Bonhams is selling a piece of fishing history – a monster 30 lb pike landed in Hickling Broad, Norfolk in 1956 and subsequently mounted by the leading taxidermist of the day, J. Cooper and Sons of Hownslow. This fine cased pike almost four foot in length is estimated to sell for £4,000 to £6,000 at Bonhams sale in Henley on July 21st.
The Angling Times of Friday November 1956 tells the tale of the fish’s capture under the front page headline: “Monster Pike From The Broads.” The reporter said: “The captor, Hertfordshire angler, Donald Tate said: “The pike really frightened me. It took my live-bait with a rush, it came straight out of the water and crashed back with the noise of a ton of coal being emptied.”
Mr Tate, a farmer from Northaw, Pottters Bar had a houseboat and a punt on the Broads and whenever work allowed he’d head off for a weekend’s fishing. His previous biggest pike weighed in at 22 and 26 pounds respectively.
A second pike in this sale, lot 299 is that selfsame 22-pounder caught by the same angler and once again mounted by J. Cooper and Sons. It is estimated to sell for £2,000 to £3,000.
Charles Kewley who directs Bonhams Angling Sales says: The Proprietor of J. Cooper and Sons had been Mr. W B Griggs, a fine taxidermist whose son Mr. L F Griggs followed in his father’s trade. There is a descriptive invoice which shows £1.8.10 being charged for the gold leaf inscription for the 22 lb pike. When the angler arrived with the 30 lib fish he was initially turned away, as the business was struggling to keep up with their work. However after enquiring about the weight of the pike and learning it was of the magical 30lbs Mr. L F Griggs agreed to mount it. It is believed to be the last 30lb Pike preserved by the company before they closed in the early 1960’s. It took fifteen months for the fish to be completed and was collected on January 8th 1958. The fish are offered with the original invoices and other interesting ephemera.”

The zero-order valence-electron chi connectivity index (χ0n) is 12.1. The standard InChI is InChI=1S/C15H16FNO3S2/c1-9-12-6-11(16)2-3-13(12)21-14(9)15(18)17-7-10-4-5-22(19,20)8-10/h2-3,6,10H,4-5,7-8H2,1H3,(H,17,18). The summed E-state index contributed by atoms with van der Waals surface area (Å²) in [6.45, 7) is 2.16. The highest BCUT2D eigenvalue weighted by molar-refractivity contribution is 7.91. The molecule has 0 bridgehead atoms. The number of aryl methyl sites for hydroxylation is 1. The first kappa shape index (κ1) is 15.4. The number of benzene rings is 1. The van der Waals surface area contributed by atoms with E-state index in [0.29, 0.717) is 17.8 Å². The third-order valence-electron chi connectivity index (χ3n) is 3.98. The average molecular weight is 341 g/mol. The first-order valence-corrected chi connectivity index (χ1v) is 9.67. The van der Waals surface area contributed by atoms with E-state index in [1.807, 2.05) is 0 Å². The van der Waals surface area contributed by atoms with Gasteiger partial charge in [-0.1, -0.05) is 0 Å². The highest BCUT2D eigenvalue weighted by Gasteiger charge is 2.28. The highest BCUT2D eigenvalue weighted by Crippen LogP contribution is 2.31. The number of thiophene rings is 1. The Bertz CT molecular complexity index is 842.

GUT TWISTING ENGINE
Another item that will attract keen interest is Lot 200, one of those rare and fascinating items that emerge from Bonhams Angling sales. The Gut Twisting engine is not some demented funfair ride but a brilliant piece of engineering that plaits horsehair together to make fishing line!
Estimated to sell for £1,500 to £2,500 the machine was made by J. K. Farlow, of 5 Crooked Lane, London Bridge. In 1851 it was exhibited in the Great Exhibition.
This quirky object consists of a silver plated brass gut twisting engine with three hooks, screw clamp fitting, shaped winding arm with turned ivory knob together with a silver plated hinged clearing ring and ivory bobbin with linen line.
ZANE GREY FISHING REEL
Another intriguing and historical item in the sale is a Zane Grey deep sea fishing reel – one of only 96 made bearing this western author and sportsman’s name – which sold for £38 in the 1930’s and found in the Seychelles. Zane Grey was one of the best know writers of `cowboy and Indian western fiction with books like: Riders of the Purple Sage.
While not writing, Grey fished in the South Seas, or hunted along the Rogue River in Oregon, or spent time on Catalina Island. According to some sources, he fished up to 300 days of the year. In TALES OF SWORDFISH AND TUNA (1927) he tells that he had exceptionally good luck in locating schools of large tuna. Grey died on October 23, 1939, in Altadena.
Grey graduated from the University of Pennsylvania with a degree in dentistry in 1896, and practiced in New York City until 1904. During these years he started to write. In his writing Grey was encouraged by his wife, Lina Elise Roth. They married in 1905.
In 1908 Grey made a journey to the West with Colonel C.J. (‘Buffalo’) Jones, who told him tales of adventure on the plains. The trip was a turning point in Grey’s career. He began writing Western novels in the tradition of Owen Wister and produced the first, THE LAST OF THE PLAINSMEN, in 1908.
Much of Grey’s knowledge of the West was based on research or trips in the regions he wrote about. He also interviewed authentic residents of the Wild West. In 1918 he moved to California, and lived there for the rest of his life. He built a large, Spanish-style house in Altadena, and continued to produce his usual 100, 000 words each month.
For more information please contact Julian Roup at Bonhams Press Office in London on 020 7468 8259 or email@example.com